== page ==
tumblr_muemb0iOsv1qfpnydo1_250Technically, professionally and personally it’s been challenging undertaking this work. Knowing about a protests aims and motives is my key to getting good coverage. If you don’t know what a protest is going to be about, what its objectives are, and the controversy that might surround it, you may as well stay at home. Which is why I try and work with activists and gain their trust. I’m often tipped off about what is going to happen – be it a protest, a shop occupation or news of a far-right group causing problems in the city. Understanding the back-story to a protest keeps me motivated – as of course many demos and protests are fairly non-eventful and never result in interesting or sellable images. Being prepared helps with technical issues. Checking and bringing adequate equipment, spare batteries and spare memory cards is normal. And of course, being ready for all sorts of British weather. Finally, the obvious, I try and be creative with my coverage, looking for different and sometimes difficult viewpoints, images that capture banners, signs, close ups of leaflets. Getting in recognisable landmarks helps also with successful press images as well as strong composition.

At protests I am not invisible, nor impartial. By being at the protest and photographing events, I become an active participant. The photos I take – and more importantly, the ones I choose to share – will have an impact on how people will view the protest and colour their reactions towards me and other photographers at future protests. I find being friendly and confident can get you out of a lot of trouble, not only with the police but also protesters. Some protesters might object to you photographing their faces, so you may have to be tactful at times. If you photograph someone performing illegal activity, your image could be used as evidence in court, so I make a judgement about what images I take and how I share and use them afterwards. I guess it is a question of ethics.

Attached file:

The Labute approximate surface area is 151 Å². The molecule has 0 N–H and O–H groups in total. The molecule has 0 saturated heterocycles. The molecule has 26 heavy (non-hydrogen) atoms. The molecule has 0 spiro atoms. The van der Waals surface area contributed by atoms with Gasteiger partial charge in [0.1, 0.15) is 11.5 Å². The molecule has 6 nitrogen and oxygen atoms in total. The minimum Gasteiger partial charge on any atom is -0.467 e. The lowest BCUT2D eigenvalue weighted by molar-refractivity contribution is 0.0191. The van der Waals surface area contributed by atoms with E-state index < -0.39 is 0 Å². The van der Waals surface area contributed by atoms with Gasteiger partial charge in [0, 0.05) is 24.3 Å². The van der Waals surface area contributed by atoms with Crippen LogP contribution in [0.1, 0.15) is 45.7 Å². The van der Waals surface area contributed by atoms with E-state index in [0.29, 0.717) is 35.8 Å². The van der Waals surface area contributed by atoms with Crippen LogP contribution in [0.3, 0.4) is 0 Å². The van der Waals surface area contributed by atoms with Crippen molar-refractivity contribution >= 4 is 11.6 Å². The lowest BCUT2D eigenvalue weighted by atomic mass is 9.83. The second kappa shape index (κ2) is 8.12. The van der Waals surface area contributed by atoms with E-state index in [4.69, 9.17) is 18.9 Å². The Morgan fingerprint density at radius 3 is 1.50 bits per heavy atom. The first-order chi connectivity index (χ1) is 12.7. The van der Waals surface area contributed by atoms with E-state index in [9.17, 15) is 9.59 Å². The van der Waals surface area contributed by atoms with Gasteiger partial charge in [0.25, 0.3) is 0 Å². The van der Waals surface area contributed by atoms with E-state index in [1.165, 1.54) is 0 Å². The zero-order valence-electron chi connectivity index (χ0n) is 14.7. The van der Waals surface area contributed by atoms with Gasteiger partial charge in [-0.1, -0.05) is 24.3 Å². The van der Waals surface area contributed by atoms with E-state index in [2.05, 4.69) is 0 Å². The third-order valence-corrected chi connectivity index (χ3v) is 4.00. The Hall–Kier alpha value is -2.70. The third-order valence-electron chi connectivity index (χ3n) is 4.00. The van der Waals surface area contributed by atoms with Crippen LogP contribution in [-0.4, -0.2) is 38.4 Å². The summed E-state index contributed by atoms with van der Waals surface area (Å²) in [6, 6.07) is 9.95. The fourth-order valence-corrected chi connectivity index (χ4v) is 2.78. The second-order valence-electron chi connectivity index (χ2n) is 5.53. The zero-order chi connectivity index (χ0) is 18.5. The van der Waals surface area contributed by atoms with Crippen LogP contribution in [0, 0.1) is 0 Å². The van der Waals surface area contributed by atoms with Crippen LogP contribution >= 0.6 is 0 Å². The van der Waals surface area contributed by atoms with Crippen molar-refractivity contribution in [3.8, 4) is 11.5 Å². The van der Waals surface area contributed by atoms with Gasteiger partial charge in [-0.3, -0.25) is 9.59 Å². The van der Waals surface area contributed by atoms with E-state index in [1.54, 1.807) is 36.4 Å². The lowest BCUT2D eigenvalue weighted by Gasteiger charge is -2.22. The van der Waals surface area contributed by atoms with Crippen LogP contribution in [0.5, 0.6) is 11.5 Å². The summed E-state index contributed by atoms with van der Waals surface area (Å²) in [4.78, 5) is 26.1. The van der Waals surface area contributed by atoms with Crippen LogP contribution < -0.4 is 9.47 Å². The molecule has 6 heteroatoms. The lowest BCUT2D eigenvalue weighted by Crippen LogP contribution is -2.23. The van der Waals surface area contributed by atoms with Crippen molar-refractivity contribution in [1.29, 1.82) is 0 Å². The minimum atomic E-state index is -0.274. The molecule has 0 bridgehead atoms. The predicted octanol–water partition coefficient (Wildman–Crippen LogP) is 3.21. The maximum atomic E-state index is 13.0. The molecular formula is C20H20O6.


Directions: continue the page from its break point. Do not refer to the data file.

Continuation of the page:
For example I was at a protest when Prime Minister David Cameron was here in Liverpool and photographed an activist being ‘de-arrested’ by a group of 20 plus activists and several people can be clearly seen struggling with police officers. So I decided that it wasn’t worth publishing or sharing, as it risked affecting my relationship with this group of activists and possibly could have led to further police action against them.

From my experience, it is clear to me that the Police don’t like photographers and often make no effort to conceal this. However as I said before, you have a right to move freely and take photographs, and if you are obstructed at any time then you should politely ask under which law.

In conclusion, it has proved to be a really interesting personal project for me. It has re-ignited my interest in direct action and its effectiveness as a form of protest. In the past I’ve been involved in various transport protests as a participant, including; the Newbury Bypass, the M11 Link Road in Claremont Road, Leytonstone, various Reclaim the Streets demonstrations and the Critical Mass cycle protests back in the 90’s. So it is definitely interesting to document what is happening today.

I have made loads of useful contacts within traditional and alternative media outlets. As well as on the ground directly making some great links with various activist groups, securing their confidence and giving me some super access to events. Finally, as well as providing a great personal project, it has generated a new income stream for my business and overall increased my profile as a photographer, which has to be a good thing in a very competitive market.

Find out more about David’s work here: http://liverpool-photographer.tumblr.com/tagged/protest